together before God as a single spiritual unit. We do this out of a very deep
instinct… We need each other deeply. Here in the full flush of the reality of the
life-and-death nature of this ritual, here in the full flush of our impotence as
individuals to meet this most urgent emergency, our need for each other is
immense. We heal one another by being together. We give each other hope.
Now we know for sure – by ourselves, ain banu ma’asim, there is nothing we
can do. But gathered together as a single indivisible entity, we sense that we
do have efficacy as a larger, transcendent spiritual unit, one that has been
expressing meaning and continuity for three thousand years, one that includes
everyone who is here, and everyone who is not here, all those who came
before us, and all those who are yet to come, all those who are joined in that
great stream of spiritual consciousness from which we have been struggling to
know God for thousands of years. We now stand in that stream, and that is
first thing we do.”
Lew’s brilliance is in naming how impossible it is for anyone to feel competent in the
face of life’s reckoning AND that together as discrete communities of Jews, we’ve got
Specifically, here we are as the Ann Arbor Reconstructionist Congregation. This
community is in its own tender time of transition. You said goodbye to your beloved
rabbi, Rabbi Ora, just a few months ago. “Who is this person, this rabbi, in front of us
now?” and “Who are we as a community?” might be questions you’re sitting with. I
can’t imagine the range of the questions you’re holding. But I do know that each one
of you holds an essential piece of this community’s waking up, remembering, and
returning to the essence of who you will be going forward. Singing, praying, sharing
kavanot together during our services provides a shared foundation for what will
unfold in the year ahead. I don’t want to suggest that our shared experience in
synagogue is enough to weave the fabric of real community. That requires shared
endeavors, and responsibilities toward one another, time, goodwill, and much more.
You are already a community. And from what I’ve seen over the past few months(especially with the Davening Team), you are in really good hands with your lay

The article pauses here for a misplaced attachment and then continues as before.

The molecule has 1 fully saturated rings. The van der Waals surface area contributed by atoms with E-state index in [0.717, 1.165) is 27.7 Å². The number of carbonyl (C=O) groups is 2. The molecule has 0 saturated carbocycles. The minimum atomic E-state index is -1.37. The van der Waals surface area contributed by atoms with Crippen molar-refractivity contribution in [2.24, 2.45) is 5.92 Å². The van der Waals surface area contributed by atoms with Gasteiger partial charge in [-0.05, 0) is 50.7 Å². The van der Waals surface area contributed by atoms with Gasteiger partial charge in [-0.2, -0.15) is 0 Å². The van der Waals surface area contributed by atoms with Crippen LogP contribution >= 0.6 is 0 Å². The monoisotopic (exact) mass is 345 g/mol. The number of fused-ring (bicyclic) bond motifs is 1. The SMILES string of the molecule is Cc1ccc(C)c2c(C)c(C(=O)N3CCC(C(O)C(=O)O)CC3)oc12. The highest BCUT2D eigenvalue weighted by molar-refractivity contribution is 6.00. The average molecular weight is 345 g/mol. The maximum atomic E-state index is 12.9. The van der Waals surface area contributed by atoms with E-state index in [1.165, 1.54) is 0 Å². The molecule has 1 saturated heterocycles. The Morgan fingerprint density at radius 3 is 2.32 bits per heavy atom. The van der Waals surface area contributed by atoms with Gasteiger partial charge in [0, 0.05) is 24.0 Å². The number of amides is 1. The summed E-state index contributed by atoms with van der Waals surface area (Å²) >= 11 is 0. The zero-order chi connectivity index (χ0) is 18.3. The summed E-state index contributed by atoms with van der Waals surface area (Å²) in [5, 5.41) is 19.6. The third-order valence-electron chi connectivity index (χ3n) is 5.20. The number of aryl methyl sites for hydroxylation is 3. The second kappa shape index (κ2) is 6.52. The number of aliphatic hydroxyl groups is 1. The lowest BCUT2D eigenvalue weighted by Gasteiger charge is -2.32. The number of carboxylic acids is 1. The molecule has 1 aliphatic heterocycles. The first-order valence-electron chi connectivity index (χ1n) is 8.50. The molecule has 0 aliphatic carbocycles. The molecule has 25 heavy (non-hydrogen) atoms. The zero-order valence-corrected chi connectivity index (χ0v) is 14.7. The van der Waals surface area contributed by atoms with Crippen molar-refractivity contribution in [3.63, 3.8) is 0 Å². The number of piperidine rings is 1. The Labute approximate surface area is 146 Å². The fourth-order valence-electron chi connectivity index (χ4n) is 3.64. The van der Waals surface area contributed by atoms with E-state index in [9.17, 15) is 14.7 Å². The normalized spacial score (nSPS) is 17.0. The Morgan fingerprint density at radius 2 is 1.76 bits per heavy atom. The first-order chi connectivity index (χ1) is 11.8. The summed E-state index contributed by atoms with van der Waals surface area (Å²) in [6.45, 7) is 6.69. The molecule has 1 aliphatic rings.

leadership and engaged members.
So where are we? Each of us is here tonight for different reasons. Together, we have
entered an energetic flow of prayer and of peoplehood that extends geographically
around the world, back and forward in time. Our actions of waking up, remembering,
and turning are held and supported in the archetypal energy of holy space and time.
Facing the profound limitations and finitude of our human condition is terrifying – and
yet the process actually functions to free us up from the habits of mind and heart and
our habitual actions that hinder us from living deeply, fully, joyfully. There is deep
purpose in all this: The Torah says: “Today I place before you life and goodness, or
death and wickedness. For I command you this day to Love YHVH and walk in God’s
ways…” (Deut 30:15-16), Choose life, the Torah implores, not just going through the
motions. Be awake for it!
We begin the year with gratitude, celebration, and song. When we start with love and
connection, appreciating even the smallest good in ourselves and others, we can
create space where it is safe to feel what we need to feel – the whole range, laughter
and joy, tears and mourning. And space to know what we need to know. To make
amends where we need to make amends.
May we soften to what’s real and wake up to an ever deeper more authentic knowing
of connection and love. Shana tova.
We continue with the Aleynu, originally written for Rosh Hashanah: It is up to us to
offer praises to the Source of all, to declare the greatness of the author of Creation,
who gave to us teachings of truth and planted eternal life within us. V’Ain Od, there is
nothing else, none Other, on page 1202/1204, please rise.